Still, I was elated. For, whenever there were kids drinking Coke nearby, I could tell from the brothers’ expressions and gestures that they were suffering—they were apparently the only ones who never had money to buy any Coke for themselves. The brothers would merely stare at the other kids and, wistfully, draw near. And whenever the kids began having fun, whooping and smashing bottles, it was obvious the brothers never cheered along with all their heart. Indeed, as I watched them from my window, it became clear that it wasn’t just their clothes that were in a bad state, but their bodies as well. There were signs that they weren’t eating enough. As such, whenever any kids were eating cake, they’d start to inch closer.
That they didn’t have enough to eat was finally confirmed one day when I caught them peering into my car. The reason: I’d bought some cake, bread, and peanut butter, but had forgotten to take them up to my apartment. When I came back down, I saw the pair of them gazing at the food in my car, an intense longing on their faces. As I approached, they turned their gaze on me, as if begging me to have pity. When I opened the car door, the older brother confessed he was hungry. He said they’d been late coming home two days in a row, and as punishment, they’d been given less to eat.
“Oh, I see. So you kids want some of this food?”
They nodded. “In that case, come with me,” I said.
So they did.
I walked over to the area where they kept the trash cans.
“You want all this food?” I asked.
They nodded again.
I asked which one they wanted first, and in unison they pointed at the cake. So, slowly, I proceeded to unwrap it. Their eyes shone with joy and I heard them swallow several times. And then, once I’d unwrapped the entire cake—the whole thing—I spat all over it and tossed it in the trash.
“Yeah, that cake sure looked delicious. Absolutely mouthwatering. And mm-mm, boy, did it smell good! It’s a shame it was too sweet. Your parents would sure get mad at me if you kids wound up with a toothache. So how about a peanut butter sandwich instead?”
They nodded. So I opened the jar of peanut butter, then “accidentally” dropped the jar. Naturally, it broke. Their eyes popped, as they had when I threw out the cake.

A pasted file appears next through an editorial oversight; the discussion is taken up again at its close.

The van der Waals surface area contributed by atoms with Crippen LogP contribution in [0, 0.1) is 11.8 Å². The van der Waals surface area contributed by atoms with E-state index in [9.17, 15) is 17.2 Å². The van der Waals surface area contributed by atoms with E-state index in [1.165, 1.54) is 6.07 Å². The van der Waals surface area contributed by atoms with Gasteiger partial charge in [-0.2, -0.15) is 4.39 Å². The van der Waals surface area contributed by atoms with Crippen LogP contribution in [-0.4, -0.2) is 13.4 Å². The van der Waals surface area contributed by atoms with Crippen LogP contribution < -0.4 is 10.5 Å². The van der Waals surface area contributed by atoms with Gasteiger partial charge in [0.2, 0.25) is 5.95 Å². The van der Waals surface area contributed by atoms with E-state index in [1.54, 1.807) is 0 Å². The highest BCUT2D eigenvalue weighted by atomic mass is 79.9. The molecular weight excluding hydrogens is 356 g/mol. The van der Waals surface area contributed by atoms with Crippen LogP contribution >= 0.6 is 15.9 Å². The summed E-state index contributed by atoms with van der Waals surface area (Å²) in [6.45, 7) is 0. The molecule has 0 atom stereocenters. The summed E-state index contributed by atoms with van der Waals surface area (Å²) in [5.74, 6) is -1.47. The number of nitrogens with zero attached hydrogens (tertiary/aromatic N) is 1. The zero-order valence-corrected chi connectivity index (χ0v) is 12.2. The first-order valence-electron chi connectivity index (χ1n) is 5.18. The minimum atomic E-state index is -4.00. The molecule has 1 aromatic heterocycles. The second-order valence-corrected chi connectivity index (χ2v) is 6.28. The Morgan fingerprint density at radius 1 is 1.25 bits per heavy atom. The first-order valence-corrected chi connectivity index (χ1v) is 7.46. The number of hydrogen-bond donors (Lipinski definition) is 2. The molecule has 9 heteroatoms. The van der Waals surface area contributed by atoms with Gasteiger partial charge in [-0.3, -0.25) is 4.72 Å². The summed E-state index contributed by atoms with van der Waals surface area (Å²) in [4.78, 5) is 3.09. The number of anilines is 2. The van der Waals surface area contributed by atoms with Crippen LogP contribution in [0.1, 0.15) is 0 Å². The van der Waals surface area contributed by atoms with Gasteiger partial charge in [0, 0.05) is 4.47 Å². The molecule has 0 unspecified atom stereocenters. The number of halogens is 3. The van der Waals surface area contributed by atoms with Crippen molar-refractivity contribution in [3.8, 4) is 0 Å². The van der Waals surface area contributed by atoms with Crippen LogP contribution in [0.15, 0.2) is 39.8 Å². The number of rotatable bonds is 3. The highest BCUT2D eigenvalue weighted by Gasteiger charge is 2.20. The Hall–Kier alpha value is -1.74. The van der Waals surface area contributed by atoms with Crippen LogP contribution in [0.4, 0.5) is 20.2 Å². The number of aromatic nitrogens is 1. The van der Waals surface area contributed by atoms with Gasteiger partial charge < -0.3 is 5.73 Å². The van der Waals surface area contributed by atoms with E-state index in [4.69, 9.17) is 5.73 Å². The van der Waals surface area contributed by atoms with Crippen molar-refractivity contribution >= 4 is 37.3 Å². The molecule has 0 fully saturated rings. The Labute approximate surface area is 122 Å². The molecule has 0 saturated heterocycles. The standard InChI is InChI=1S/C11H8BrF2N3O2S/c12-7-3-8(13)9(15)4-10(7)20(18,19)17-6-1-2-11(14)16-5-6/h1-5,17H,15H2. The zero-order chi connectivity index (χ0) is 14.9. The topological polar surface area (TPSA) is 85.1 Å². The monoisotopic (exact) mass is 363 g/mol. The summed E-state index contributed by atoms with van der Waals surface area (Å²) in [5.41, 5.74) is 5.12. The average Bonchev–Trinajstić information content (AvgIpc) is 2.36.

“Well, kids, the jar’s broken, so we can’t eat the peanut butter. I’d better throw it away.” And so I tossed the broken jar into the trash. “But we still have the bread. Do you want some?”
They exchanged glances before nodding.
“Hmm. Eating plain bread doesn’t seem very enjoyable. Maybe we should just wait until some other time and have peanut butter sandwiches then. Now that we don’t have any peanut butter, I might as well throw away this bread as well, huh?”
So then I tossed the bread into the trash can, but not before opening the bag and spitting inside it a few times.
That evening, I felt unsettled. I was just about to turn on the TV when I heard a knock on my apartment door. Two women stood before me, one holding a sheet of paper as the other began speaking at great length in a pontificating manner. She said the Coke machines had brought misery of epidemic proportions to the parents in the building. Just look at all the broken bottles scattered everywhere. Yesterday, a four-year-old girl had gotten a cut on her head after falling on some broken glass on the lawn beside the building. And earlier that day, a boy, age two and a half, had cut his hand on some bottle glass. Not only that, a lot of the children had begun demanding money to buy Coke from their parents. Just look at how they were behaving now. They’ve changed, she said. They amused themselves by hitting things with bottles and tossing the bottles anywhere, anyhow. Therefore, it was our collective duty, she told me, to reconsider the wisdom of installing these machines. For this reason, she continued, they were collecting signatures for a petition to present to the manager, so he would reevaluate the matter. If I was in favor of this, she said, please sign. And if I wasn’t, she said, no signature was required. I refused to let her have my signature on the grounds that it was the parents’ responsibility to mind their own children. I then phoned Dimmet, and he said the machines would be removed at once if that was really what the majority of the tenants preferred.
Meanwhile, the sun had set, but there were still a few kids playing outside. I went for a walk, heading in the direction of the parking lot. But once night fell, I circled around, taking a path leading through the trees and bushes toward the playground. Everything was dark. Then, at that very moment, I saw the younger brother pass by, running alone and crying in fright. It was the first time I’d ever seen the mangy mutt unaccompanied by his big brother. So, quickly, I crouched down and picked up a large rock. Once I was sure that I couldn’t be seen from any of the apartment windows, I made up my mind to strike the little mutt down. And once I was sure that I had a clear shot, I hit him from my spot behind the bushes. He let out a long scream. I slipped away, sprinting toward the tulip-tree grove.